What’s that holiday called where kids dress up in scary costumes, knock on your door and ask for treats, threatening mischief should you refuse them?
Gotcha, you were thinking locally weren’t you. Think globally.. . and let your thoughts take you to a tiny Amazigh village in Morocco. A few days ago, each family has slaughtered a sheep or a goat….now you have a whole load of smelly skins and nothing fun to do with them. Unless…
The boujloud are coming! If you are a kid, you hear the drums beating and run out to meet them. Or alternately you find a place to hide. After all, you have spent the last day in terrified anticipation of them, exchanging horror stories with other kids about what might happen to you if you don’t give the Boujloud some money. They take all your food and break your furniture…they pick up little kids by their feet and hit them…if the boujloud man goes to a graveyard at night, the goat skins will stick to his body!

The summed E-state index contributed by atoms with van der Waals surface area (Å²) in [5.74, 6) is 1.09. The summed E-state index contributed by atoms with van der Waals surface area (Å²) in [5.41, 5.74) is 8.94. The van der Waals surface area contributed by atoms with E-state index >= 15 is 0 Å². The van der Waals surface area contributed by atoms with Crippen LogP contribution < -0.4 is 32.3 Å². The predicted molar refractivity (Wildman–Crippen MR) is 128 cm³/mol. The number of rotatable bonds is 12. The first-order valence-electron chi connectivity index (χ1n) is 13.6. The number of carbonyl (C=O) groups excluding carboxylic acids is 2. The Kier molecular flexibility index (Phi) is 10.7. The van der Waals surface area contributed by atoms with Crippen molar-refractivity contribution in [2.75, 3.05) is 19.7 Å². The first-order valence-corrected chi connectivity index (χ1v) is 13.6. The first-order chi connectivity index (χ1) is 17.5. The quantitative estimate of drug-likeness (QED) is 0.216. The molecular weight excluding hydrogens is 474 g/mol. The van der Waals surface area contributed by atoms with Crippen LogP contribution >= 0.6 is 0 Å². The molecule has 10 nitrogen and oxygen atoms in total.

I remember this from my own childhood, mapping out hiding spots with my friends. In my mind the Boujloud were a fierce and fearsome band of boogeymen. This Eid, I saw the same delighted fear on my children’s faces. And I could see now that the Boujloud are just a bunch of local youth, out having fun.
You can’t buy costumes like this in any store. I love the creative re-using of these getups. The Goat Boy is the star of the bunch. It is actually quite an impressive (read scary) experience to see him up close.
No children were harmed in the making of this blog post:
It was all (fairly) harmless fun and exaggerated posturing.
Interesting note: the money raised by the Boujloud is donated to the local mosque. Not your typical fundraiser, but it works.